So as I’ve said in my last post, I plan on adopting guinea pigs in the next few months. I’ve done a fair amount of research and I’ve heard many pig owners say that having a group of only boars won’t work. Has anyone had/seen more than 2 boars live together in peace, or is it true that it just won’t work? Does it just depend on the pigs? Or is there just a higher chance of it not working? (Also, I’m not planning on getting a group of boars and putting them together; I was thinking more towards 2 sows and later adding a boar. I was just curious as to if this is true or if “it will never work” is an exaggeration.)
If you have any sows at all, only one boar will work, and if he will be with them he needs to be neutered. You also should wait about a month after the neutering procedure to put him in with any sows, because guinea pig sperm is very hardy and can still live in the ductwork for a long time -- meaning he could still impregnate a sow for a few weeks after being neutered.
- Supporter in 2018
We just had to separate another pair that started fighting and tried to make a trio again, but with no success. Neither new pig was compatible with the existing pair. Gibby immediately tried to be boss pig, which Marty wasn't having any part of, and Ollie wouldn't leave Rocket alone. On a side note, it turned out Andy loved having cage neighbors, but hated having a roommate. He was much happier as a solo pig.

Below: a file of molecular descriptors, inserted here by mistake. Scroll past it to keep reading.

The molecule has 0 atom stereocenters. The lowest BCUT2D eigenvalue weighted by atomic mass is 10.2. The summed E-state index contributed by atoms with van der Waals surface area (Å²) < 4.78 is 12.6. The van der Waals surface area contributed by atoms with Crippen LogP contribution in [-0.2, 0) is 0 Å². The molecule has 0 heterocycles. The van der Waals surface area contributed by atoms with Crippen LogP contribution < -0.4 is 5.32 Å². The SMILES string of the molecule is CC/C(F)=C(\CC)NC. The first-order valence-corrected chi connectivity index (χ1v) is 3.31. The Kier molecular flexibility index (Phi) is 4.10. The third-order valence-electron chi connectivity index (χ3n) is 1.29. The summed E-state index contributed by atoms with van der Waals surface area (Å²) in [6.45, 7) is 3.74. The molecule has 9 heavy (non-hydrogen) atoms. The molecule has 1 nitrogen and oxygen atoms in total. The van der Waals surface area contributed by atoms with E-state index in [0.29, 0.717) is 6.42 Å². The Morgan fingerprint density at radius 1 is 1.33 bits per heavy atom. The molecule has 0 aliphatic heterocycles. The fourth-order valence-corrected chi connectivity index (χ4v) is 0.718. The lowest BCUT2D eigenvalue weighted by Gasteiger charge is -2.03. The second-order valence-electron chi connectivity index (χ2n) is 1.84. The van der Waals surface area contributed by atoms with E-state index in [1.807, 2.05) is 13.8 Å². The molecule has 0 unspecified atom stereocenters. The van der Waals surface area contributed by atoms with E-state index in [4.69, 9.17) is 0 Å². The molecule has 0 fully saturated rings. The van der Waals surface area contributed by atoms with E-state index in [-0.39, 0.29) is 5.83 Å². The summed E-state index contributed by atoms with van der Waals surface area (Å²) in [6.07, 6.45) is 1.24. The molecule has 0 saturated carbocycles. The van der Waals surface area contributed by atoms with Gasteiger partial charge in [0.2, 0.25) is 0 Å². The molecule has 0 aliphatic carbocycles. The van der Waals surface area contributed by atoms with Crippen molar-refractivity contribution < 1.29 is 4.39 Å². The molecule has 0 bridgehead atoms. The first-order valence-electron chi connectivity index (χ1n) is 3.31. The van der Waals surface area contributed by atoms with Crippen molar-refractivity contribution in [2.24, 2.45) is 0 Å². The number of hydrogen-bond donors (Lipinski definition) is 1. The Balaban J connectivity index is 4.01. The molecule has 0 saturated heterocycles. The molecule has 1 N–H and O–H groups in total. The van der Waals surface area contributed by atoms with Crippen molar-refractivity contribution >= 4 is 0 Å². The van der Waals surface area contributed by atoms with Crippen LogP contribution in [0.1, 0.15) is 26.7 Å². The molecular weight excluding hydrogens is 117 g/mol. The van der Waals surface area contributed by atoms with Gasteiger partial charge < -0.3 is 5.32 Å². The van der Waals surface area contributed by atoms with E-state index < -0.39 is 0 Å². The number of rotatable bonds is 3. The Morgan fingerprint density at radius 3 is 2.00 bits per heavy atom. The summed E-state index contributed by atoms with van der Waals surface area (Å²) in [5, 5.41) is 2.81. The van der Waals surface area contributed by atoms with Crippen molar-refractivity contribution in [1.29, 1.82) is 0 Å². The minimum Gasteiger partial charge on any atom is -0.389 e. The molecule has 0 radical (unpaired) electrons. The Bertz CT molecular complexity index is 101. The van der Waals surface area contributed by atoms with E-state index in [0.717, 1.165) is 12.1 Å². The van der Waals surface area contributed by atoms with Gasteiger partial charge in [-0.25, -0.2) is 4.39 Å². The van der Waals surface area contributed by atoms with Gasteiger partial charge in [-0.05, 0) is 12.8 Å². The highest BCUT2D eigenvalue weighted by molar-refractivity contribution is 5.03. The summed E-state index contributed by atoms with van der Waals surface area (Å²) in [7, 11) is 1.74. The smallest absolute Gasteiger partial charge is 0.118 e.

We had rehomed two male babies from the "unplanned pregnancies" that came from one of our three girls turning out to be a boy, but were able to keep tabs on them because we rehomed them with a friend of my daughter. The brothers were very close; one had a dominant personality and the other was very laid back and easy going. But they started fighting at around 6 to 8 months old, though, and the new owners thought they needed to separate them. What they needed was a bigger cage, since they were still in the 2 x 3 grid cage we had sold them with (telling them they needed a bigger one later when they grew).
At around 6 months old pigs enter their "teen years" and their hormones go a bit wacko, similar to the way they do in humans. As the pigs go through puberty they will squabble more, be irritable and moody, and generally be annoying and a pain to each other and to their human owners (depending on their personality). But once they grow out of puberty, they usually mellow out.
- Thanks for the Memories